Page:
GE has announced it is working on a way to use CO2 pollution to make new types of solar batteries that could each power up to 100,000 homes. CO2 is the main contributor to climate change, and is released into the atmosphere when coal is processed at power plants. Currently environmental procedures mean that some CO2 from these plants is captured and stored, so it’s not released back into the atmosphere. But the question has always been: What do you do with the stored gas?
Now GE says it’s figured out a way to put that stored CO2 to use by using it as a giant battery that could store excess solar energy. The technique would also resolve another long-standing energy problem: how to store solar energy so you can use it when needed most—at nights or on cloudy days. "That’s the grand challenge," according to Stephen Sanborn, senior engineer at GE Global Research. "We need to make renewable energy available to the grid when it is needed."
Sanborn’s solution works in two parts. The first collects solar energy and stores it in a liquid of molten salt. The second part uses surplus electricity from the power grid to cool liquid CO2 so it becomes dry ice. During power generation, the molten salt transforms the dry ice CO2 into a "supercritical" fluid, that is a state of matter that neither has specific liquid nor gas phases. That supercritical fluid then flows into a CO2 turbine called the sunrotor. It is the sunrotor that can then dole out the stored solar energy as needed. Sanborn’s team has created a version of the sunrotor that is small enough to fit on an office shelf, yet power 100,000 homes.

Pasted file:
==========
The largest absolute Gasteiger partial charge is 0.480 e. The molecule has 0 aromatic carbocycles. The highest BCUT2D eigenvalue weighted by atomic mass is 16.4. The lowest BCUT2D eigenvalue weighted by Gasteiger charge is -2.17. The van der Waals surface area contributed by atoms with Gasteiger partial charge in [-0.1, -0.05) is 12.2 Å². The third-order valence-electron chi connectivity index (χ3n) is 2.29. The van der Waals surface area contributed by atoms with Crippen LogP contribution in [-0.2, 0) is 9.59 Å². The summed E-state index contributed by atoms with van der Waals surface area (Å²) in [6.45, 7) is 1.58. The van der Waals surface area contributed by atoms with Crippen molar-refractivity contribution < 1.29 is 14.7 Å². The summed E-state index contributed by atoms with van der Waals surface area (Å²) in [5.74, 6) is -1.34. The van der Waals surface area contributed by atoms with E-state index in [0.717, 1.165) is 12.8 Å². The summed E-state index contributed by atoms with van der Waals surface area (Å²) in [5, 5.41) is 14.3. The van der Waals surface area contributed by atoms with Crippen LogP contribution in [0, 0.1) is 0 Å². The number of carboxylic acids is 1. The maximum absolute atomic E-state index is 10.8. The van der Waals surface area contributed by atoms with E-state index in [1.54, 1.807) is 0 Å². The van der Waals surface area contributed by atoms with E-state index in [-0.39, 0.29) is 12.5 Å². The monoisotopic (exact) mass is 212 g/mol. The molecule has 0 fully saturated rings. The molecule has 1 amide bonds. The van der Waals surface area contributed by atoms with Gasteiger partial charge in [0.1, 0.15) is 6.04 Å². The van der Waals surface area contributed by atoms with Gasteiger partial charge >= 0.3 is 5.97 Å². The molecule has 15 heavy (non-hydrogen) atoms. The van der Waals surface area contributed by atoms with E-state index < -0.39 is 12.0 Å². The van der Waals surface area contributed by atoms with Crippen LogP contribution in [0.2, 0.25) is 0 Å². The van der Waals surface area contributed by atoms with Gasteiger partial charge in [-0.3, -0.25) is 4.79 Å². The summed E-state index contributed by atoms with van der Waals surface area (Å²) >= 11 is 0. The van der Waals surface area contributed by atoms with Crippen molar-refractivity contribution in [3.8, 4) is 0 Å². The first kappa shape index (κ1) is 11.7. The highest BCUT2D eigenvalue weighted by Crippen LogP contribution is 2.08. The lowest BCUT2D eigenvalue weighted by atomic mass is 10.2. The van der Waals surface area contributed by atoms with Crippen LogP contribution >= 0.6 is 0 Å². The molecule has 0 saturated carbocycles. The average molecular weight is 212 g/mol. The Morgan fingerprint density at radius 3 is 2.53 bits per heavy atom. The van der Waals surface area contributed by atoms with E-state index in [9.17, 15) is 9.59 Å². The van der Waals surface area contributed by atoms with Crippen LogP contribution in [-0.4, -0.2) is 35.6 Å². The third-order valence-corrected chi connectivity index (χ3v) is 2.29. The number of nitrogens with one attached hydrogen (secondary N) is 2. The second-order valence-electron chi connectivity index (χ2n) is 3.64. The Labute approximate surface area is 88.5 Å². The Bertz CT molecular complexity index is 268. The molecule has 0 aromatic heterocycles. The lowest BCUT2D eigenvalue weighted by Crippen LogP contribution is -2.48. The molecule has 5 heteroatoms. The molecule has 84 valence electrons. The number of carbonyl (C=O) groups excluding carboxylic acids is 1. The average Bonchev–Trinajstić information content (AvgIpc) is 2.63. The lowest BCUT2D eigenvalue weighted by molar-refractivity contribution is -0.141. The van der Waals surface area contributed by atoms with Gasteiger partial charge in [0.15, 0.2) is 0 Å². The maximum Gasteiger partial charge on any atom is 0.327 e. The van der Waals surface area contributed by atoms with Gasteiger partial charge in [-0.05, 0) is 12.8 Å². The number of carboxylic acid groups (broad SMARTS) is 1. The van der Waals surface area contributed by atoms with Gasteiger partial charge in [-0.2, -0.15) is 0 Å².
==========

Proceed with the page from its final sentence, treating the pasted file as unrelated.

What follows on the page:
Sanborn says the sunrotor could bring the cost of energy down from $250 per megawatt-hour to $100 per megawatt-hour. "It is so cheap because you are not making the energy, you are taking the energy from the sun or the turbine exhaust, storing it and transferring it," he says. Once deployed sunrotors could yield as much as 68% of stored energy back to the power grid. Even the most efficient gas power plants currently only yield 61% of energy back to the grid. As for the timeline of deployment, Sanborn says sunrotors could see widespread use within 5 to 10 years.
"The result is a high-efficiency, high-performance renewable energy system that will reduce the use of fossil fuels for power generation," Sanborn says.